Though not the only article to use this format, the "New group to handle high-profile suspects" article on page A4 is one example of an article following the inverted pyramid format. It begins with the lead--"The Obama administration, moving to break with Bush-era interrogation policies, announced it would create an interagency group to manage the questioning and transfers of terrorist detainees." This lead is followed by supporting details to further inform the reader of the situation--such as the information on the new group and its purpose, which is to "correct some of the abuses that took place under the Bush administration's program." Next, there is a quote from Attorney General Eric Holder followed by more facts on the new program.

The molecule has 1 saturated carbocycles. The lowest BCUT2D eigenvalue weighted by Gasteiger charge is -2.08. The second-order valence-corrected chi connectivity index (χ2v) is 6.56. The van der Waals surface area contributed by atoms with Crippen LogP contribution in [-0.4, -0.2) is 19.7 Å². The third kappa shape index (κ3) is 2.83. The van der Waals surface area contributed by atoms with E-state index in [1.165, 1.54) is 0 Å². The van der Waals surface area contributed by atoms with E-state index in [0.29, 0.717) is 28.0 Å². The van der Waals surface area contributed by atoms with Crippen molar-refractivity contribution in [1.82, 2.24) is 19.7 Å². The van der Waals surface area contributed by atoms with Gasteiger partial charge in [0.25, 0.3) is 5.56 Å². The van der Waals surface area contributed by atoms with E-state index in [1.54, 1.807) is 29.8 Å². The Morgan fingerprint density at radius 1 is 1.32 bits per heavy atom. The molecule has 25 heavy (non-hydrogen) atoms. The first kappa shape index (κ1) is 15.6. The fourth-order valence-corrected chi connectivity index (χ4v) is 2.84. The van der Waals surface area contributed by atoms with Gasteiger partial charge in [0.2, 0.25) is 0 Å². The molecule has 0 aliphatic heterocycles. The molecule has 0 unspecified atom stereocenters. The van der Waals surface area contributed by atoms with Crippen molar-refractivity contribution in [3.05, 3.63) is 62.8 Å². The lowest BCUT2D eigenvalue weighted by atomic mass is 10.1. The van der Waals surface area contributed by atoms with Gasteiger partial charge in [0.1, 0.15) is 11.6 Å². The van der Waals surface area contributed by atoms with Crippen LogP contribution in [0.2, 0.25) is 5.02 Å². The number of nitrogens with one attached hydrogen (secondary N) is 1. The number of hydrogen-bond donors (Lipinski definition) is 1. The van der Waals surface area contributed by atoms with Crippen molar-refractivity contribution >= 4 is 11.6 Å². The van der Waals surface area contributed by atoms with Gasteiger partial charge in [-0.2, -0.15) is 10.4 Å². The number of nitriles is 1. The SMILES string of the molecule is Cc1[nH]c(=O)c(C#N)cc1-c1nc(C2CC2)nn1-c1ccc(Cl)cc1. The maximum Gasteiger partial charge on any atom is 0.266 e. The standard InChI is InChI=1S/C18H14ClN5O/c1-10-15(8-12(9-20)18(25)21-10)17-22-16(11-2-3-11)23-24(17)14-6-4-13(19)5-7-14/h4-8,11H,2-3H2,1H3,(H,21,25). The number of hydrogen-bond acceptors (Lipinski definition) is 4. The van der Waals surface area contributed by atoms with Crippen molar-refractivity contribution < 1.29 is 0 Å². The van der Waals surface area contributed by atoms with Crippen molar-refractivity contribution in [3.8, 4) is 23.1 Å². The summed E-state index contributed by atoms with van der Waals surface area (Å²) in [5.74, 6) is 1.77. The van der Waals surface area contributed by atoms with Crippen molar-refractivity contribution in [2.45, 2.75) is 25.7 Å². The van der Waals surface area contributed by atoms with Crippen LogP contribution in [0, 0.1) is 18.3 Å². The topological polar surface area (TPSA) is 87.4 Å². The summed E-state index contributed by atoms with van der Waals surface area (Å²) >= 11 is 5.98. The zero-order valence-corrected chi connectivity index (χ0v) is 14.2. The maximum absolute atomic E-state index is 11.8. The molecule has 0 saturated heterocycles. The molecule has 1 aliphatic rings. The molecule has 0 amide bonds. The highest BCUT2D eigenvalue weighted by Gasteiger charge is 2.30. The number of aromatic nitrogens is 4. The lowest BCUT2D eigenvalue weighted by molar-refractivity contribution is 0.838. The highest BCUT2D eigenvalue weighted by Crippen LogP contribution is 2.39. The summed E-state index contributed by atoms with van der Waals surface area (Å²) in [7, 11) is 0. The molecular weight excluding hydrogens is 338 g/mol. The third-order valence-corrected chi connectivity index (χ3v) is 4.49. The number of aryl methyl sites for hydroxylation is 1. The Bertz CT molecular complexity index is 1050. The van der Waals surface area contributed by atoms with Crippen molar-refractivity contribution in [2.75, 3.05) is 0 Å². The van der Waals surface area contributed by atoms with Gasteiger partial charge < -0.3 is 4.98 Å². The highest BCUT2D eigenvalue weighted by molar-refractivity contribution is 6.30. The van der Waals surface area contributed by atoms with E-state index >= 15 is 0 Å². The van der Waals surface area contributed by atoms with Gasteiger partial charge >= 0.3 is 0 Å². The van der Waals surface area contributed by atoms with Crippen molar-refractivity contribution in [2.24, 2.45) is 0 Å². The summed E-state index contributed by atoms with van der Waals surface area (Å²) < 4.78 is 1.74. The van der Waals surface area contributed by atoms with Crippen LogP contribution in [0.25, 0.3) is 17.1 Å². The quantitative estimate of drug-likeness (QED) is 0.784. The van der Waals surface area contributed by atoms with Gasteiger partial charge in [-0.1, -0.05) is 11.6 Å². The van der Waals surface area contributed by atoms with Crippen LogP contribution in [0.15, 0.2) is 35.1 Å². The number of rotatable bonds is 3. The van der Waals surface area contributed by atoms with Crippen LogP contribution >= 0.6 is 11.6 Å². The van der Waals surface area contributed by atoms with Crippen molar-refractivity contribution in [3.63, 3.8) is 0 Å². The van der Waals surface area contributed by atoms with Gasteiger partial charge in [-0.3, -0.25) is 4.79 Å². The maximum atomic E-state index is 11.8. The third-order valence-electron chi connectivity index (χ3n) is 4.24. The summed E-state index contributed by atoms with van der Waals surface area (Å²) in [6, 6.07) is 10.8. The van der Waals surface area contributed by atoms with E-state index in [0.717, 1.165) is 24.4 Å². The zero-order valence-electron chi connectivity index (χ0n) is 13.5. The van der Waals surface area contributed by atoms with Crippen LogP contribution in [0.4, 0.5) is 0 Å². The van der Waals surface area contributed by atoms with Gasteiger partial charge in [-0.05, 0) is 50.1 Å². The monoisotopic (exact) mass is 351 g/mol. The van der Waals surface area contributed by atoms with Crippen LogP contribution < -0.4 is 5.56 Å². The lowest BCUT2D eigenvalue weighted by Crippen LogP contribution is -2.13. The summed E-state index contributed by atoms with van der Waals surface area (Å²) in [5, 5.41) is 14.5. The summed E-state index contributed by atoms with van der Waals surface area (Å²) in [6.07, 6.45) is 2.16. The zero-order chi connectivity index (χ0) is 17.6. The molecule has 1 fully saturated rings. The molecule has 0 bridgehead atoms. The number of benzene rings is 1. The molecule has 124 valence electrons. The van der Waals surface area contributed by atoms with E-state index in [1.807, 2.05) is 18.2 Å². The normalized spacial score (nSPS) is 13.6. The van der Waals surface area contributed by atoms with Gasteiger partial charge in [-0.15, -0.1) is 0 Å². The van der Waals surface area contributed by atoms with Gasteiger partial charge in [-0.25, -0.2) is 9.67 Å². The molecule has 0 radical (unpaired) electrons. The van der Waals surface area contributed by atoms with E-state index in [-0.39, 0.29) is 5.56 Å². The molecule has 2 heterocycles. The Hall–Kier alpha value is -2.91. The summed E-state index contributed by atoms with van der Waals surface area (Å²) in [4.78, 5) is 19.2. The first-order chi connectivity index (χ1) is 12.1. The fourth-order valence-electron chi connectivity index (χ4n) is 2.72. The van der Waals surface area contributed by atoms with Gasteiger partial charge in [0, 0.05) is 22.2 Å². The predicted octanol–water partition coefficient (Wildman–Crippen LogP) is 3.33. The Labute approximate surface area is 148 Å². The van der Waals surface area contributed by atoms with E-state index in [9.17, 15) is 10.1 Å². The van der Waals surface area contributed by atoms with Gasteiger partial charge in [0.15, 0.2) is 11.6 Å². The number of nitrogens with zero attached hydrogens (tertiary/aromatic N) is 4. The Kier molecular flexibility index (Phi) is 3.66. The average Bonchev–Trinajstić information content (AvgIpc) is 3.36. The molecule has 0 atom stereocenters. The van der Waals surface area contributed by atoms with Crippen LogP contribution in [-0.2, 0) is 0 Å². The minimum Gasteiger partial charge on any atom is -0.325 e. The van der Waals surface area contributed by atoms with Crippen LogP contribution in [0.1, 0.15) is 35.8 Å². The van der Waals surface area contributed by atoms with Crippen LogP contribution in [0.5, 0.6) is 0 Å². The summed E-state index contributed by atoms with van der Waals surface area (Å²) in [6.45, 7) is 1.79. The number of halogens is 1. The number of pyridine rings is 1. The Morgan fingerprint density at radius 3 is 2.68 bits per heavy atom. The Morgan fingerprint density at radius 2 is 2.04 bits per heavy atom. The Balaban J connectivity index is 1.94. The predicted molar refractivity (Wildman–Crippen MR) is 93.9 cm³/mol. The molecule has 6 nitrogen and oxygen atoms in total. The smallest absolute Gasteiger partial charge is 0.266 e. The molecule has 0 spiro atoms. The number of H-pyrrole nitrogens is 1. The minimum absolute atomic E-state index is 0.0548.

The lead of the "Expected loss of profits rankles business owners" article on page A1--"Viewed from behind the sandwich counter at Jimmy Sunseri's Strip District shop, the G-20 summit next month looks grim"--follows the first four tips Clark and Scanlan give on page 291 of America's Best Newspaper Writing. This lead is short; it's only 19 words long. The main focus of the article--the G-20 summit--is mentioned. The full point of the article is made clear only two short paragraphs later. Though it does not directly get to the point, the audience already knows part of the point because of the title, the rest of the point is made clear shortly thereafter, and the lead does include "elements that dramatize the news." The words "look grim" add all of the drama needed to grab the reader's attention. Also, whether this lead is the most startling or sensational anecdote or not, it is related to the news.